day 6: the overlooked

Today is six days of the omer: yesod she’b’hesed. (Because of chag, I am posting this before the sixth day actually begins.)

I’m biased towards players who have spent their whole careers on one team. I like loyalty, by team and by player. I like the relationship between players and fans that can develop over that kind of time. I like watching a player improve and a city falling in love with him. I don’t even mind watching a player decline (as players do) but a city staying in love with him.

photo: Focus on Sport/Getty Images/October 1965

So today I honor Minnesota Twin Tony Oliva, whose 24 years with the club — as both player and coach — saw him as AL Rookie of the Year, AL batting champion, AL hit leader, All-Star, and Golden Glove winner. He also has the distinction of being the only on-field team member to appear with all three of the Twins’ World Series teams: as star outfielder in 1965, hitting coach in 1987, and bench coach in 1991. I am also happy for the chance to honor someone from a good friend’s team: Rabbi Phil Bressler, this one’s for you! But first, two extraneous points (feel free to skip them if you’d just like to get to counting the omer):

Digression 1: A bonus of this pick is that I get to share a picture of Oliva with teammate Rod Carew, who is doubtfully Jewish. The safek stems in large part from Adam Sandler’s “Chanukah Song”: “O.J. Simpson? Not a Jew. / But you know who is? Hall of Famer Rod Carew! (He converted.)” (He didn’t.)

Digression 2: Phil is the one who gave me psak about wearing clothing from a team that is not your own. As for example: Phil and I are Twins and Astros fans, respectively; but we both lived in Boston for many years, and we both love baseball. My shaila: Can I go to a game Fenway Park and wear Red Sox gear (if my own team is not the opponent, of course)? Says Phil: The most important fan article of clothing is the hat; only your team should be on your head. In other words: A Red Sox t-shirt is OK; a Red Sox cap, certainly not.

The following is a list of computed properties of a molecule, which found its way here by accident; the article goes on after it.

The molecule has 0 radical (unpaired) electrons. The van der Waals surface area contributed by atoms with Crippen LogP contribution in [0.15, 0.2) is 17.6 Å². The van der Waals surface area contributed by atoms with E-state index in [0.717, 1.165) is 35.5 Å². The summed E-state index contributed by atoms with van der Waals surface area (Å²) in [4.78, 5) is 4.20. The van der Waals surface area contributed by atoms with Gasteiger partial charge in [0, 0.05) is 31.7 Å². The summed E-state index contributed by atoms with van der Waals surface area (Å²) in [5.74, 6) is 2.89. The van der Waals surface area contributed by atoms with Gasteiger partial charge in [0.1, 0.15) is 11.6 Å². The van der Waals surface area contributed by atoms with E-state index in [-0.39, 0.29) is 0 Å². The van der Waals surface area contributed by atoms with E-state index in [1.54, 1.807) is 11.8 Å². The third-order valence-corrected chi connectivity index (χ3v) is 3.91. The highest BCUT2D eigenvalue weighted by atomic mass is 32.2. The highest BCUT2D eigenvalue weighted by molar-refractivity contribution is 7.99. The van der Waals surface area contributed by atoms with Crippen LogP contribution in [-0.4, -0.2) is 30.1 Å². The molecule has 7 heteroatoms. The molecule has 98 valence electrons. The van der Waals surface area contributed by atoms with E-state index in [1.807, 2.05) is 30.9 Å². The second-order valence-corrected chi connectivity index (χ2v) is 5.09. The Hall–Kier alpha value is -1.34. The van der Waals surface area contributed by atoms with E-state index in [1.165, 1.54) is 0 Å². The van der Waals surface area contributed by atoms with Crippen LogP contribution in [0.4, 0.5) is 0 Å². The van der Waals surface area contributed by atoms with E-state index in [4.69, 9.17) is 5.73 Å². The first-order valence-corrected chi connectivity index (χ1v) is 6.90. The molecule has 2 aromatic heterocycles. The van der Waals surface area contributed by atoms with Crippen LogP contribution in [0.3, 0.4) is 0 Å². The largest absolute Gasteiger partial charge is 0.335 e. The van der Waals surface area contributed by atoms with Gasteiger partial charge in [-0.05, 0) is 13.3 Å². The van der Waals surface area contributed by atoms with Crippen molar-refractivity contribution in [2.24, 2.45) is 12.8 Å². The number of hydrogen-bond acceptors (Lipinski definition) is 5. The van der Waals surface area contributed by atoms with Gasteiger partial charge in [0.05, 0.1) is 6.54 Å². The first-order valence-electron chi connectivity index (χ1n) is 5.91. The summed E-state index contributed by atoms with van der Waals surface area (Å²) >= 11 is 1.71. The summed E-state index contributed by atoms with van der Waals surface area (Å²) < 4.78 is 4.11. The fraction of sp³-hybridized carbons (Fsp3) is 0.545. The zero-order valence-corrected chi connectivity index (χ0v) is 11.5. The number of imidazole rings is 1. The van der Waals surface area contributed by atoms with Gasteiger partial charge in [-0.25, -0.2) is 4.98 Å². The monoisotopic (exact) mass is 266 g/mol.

But back to Oliva. Today’s sefirah is yisod (foundation, nurturing — or as Rabbi Art Green writes in Ehyeh, “shalom, the wholeness of inner peace”). Tony-O spent two-a-half decades in the employ of the Twins organization and the same amount of time as its informal fixture, making appearances to the delight of fans when the Twins were at their worst (and that club has had some pretty ugly years — and this Astros fan knows from ugly) and mentoring the Spanish-speaking minor leaguers during spring training. The Cuban native has resided in the same house since 1972, and now all 10 of his grandchildren live within 10 minutes of him and his wife of 50+ years. On an unrelated note, let’s put him in the Hall of Fame already, eh?

Here is a short, staid clip of Tony-O hitting a home run in 1965 WS Game 4, when Minnesota faced off against L.A. This series is more commonly remembered among Jewish audiences as “The One When Koufax Didn’t Pitch.” (Koufax didn’t pitch Game 1 but went on to pitch Game 2 and to throw shut-outs in Games 5 and 7 en route to the Dodgers’ 4-3 series win.)

In the meantime, let’s count day 6 in honor of a player whose love of the game is as rock-solid as his commitment to team and town.

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